One thing which is confusing is how do you set the output? The output is "APIN" and the documentation is not clear on this. So what "APIN" is set to is what pin the output will go to. There are two counters, A and B. Or ctra and ctrb. The output of counter A would be determined by the setting of "APIN". And the output of counter B would be determined by the setting of "BPIN".

EDIT: The above was incorrect, see following posts for correction.



Above in the second line, easy to see it is set to pin 22 because it says 22.

In the line "ctra[30..26] := %00100", the "30..26" part means just set "bits" of the counter register (1's and 0's)·30 through 26.

And that is what this is doing -> 00100

The 0 to the furthest right is bit 26, furthest left is 30. In the middle is bit 28 and is set to a 1.

This does the same thing as well as also setting the pin number...

00010000_00000000__00000000_00010110

This (00100) is on the left side. Bit 28 is the 1. Count from right to left, 0, 1, 2, 3, 4, etc. and·when you get to 28, there is that 1.

The entire "register" is like a filing cabinet drawer. It holds *all* the settings for the counter in that whole drawer. And the individual "files" within that drawer would be like individual settings for mode or the output pin. You can set just one thing, or the entire works all at once.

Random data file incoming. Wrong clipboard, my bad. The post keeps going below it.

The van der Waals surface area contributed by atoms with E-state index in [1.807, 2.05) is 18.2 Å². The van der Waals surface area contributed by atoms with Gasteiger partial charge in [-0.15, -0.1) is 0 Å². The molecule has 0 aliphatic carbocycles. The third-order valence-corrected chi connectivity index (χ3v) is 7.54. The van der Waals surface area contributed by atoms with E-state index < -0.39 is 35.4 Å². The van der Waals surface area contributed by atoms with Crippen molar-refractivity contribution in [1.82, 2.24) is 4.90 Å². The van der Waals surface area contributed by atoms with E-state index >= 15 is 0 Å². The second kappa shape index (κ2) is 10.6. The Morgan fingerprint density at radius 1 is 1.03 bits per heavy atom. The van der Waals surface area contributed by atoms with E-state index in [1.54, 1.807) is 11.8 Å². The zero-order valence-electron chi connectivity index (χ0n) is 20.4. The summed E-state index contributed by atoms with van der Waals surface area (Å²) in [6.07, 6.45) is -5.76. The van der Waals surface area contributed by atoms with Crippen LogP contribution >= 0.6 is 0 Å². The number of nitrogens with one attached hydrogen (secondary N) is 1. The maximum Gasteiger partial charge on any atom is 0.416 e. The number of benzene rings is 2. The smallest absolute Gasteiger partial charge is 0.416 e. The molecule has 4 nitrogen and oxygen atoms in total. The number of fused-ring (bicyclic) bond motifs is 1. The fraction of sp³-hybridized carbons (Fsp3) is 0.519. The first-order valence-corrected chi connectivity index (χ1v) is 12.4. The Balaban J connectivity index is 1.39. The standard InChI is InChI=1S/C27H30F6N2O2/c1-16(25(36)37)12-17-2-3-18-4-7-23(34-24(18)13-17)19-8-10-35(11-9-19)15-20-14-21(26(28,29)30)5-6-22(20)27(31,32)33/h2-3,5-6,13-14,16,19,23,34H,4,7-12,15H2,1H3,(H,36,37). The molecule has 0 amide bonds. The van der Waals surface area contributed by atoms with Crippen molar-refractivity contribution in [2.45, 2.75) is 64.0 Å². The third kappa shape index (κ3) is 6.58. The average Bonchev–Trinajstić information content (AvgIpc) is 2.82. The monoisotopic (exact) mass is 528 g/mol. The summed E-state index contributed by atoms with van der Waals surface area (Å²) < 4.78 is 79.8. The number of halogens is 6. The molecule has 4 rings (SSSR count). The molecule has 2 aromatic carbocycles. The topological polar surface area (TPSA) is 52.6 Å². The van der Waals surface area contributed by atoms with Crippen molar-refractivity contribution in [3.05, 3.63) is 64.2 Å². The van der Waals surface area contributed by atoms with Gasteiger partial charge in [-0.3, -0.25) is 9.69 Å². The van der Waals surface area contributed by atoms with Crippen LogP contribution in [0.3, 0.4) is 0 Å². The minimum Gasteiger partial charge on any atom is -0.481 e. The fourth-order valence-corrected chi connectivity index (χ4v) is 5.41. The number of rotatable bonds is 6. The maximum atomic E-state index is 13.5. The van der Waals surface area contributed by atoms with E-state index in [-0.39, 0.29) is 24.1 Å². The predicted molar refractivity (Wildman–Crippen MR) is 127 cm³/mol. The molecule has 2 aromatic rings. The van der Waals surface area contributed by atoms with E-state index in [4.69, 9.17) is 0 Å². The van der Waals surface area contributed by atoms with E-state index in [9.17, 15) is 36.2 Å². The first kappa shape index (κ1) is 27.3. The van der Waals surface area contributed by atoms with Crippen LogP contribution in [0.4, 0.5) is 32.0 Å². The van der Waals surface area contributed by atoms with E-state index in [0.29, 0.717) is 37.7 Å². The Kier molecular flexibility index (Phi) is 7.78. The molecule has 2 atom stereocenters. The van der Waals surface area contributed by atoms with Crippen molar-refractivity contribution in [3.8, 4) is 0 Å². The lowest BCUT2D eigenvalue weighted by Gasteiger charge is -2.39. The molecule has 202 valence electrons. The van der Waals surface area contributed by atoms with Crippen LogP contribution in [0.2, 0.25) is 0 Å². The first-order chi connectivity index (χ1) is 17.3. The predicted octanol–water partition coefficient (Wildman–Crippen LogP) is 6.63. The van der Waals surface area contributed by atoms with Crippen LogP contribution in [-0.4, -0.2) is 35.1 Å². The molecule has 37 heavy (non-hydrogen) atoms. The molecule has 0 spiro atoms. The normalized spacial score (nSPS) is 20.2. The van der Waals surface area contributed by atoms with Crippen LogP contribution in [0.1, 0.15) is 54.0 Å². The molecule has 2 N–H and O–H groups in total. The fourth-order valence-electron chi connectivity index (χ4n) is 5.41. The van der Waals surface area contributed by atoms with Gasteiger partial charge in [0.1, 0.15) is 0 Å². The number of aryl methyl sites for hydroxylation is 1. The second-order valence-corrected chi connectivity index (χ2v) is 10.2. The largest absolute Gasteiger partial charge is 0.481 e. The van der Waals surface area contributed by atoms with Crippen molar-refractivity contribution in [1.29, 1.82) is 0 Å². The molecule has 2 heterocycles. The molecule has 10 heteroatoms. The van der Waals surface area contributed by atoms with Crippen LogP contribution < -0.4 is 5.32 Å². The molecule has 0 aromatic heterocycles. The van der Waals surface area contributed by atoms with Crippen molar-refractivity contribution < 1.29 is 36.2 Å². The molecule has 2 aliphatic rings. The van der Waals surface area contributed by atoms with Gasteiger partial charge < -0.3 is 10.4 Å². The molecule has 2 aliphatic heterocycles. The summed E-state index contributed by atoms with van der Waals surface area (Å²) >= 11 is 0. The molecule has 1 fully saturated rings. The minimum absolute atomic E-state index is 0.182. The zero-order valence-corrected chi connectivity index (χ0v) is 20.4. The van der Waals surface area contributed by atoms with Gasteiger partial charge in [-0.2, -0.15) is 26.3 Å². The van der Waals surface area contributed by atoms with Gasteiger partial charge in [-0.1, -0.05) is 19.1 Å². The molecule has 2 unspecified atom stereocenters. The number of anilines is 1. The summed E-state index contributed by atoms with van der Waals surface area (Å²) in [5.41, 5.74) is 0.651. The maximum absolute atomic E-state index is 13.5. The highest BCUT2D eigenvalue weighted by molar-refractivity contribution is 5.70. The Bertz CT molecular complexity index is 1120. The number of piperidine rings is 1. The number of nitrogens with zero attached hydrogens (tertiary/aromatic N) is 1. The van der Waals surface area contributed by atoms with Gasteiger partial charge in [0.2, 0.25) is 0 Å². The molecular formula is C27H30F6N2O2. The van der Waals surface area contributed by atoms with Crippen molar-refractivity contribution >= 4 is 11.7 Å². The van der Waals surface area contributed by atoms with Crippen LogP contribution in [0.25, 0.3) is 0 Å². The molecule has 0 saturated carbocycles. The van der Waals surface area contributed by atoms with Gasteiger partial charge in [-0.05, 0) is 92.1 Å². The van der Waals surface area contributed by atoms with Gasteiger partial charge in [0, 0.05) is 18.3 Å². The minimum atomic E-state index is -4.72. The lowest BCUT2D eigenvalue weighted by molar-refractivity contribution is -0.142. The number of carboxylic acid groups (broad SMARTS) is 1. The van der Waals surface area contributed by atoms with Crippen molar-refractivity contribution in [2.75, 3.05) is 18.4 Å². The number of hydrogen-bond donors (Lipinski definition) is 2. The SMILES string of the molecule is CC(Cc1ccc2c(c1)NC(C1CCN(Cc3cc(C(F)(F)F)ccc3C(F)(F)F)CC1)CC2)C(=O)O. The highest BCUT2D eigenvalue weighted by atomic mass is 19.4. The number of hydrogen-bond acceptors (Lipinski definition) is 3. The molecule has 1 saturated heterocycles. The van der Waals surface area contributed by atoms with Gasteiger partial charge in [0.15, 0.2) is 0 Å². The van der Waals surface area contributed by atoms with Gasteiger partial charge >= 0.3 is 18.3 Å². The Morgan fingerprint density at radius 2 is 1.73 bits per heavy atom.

The entire "register" is shown in the documentation like this...

CTRA and CTRB Registers

31 30..26 25..23 22..15 14..9 8..6 5..0

- CTRMODE PLLDIV - BPIN - APIN

So that register is 31 bits long. Or might like like this...

00010000_00000000__00000000_00010110 (Look familiar?)

There is an additional document on just the Propeller counters. That is called "AN001 - Propeller Counters v1.0" and is here...

http://forums.parallax.com/attachment.php?attachmentid=59613

Another thing which is confusing is the PLLDIV part. This is where in programming microcontrollers you need to understand the hardware. In NCO mode, the output bypasses the PLL part of the counter entirely.

As to the chart·listing settings...

APIN Output - "PHSx[31]" means the direct output of PHSx·bit 31!

APIN Output - "PLLx" means it goes through the PLL first.

APIN Output - "PHSx-Carry" means it is the carry or overflow of PHSx (slower or like a bit 32 or a 33rd bit [32 start counting at 0, 33 start counting at 1]).

APIN Output - "0" means no output.



Post Edited (bill190) : 5/22/2010 7:55:11 PM GMT

BradC
05-22-2010, 11:47 PM
bill190 said...

One thing which is confusing is how do you set the output? The output is "APIN" and the documentation is not clear on this. So what "APIN" is set to is what pin the output will go to. There are two counters, A and B. Or ctra and ctrb. The output of counter A would be determined by the setting of "APIN". And the output of counter B would be determined by the setting of "BPIN".


Not quite correct I'm afraid.

There are two counters in each cog, CTRA & CTRB. Each counter has two pins it can control. APIN and BPIN. So there are ultimately 4 pins per cog that can be used by the counters.

You can set the APIN of a counter with
CTRA |= (Pin No.)
You set the BPIN with
CTRA |= (Pin No.) << 9

.. where (Pin No.) is between 0 & 31.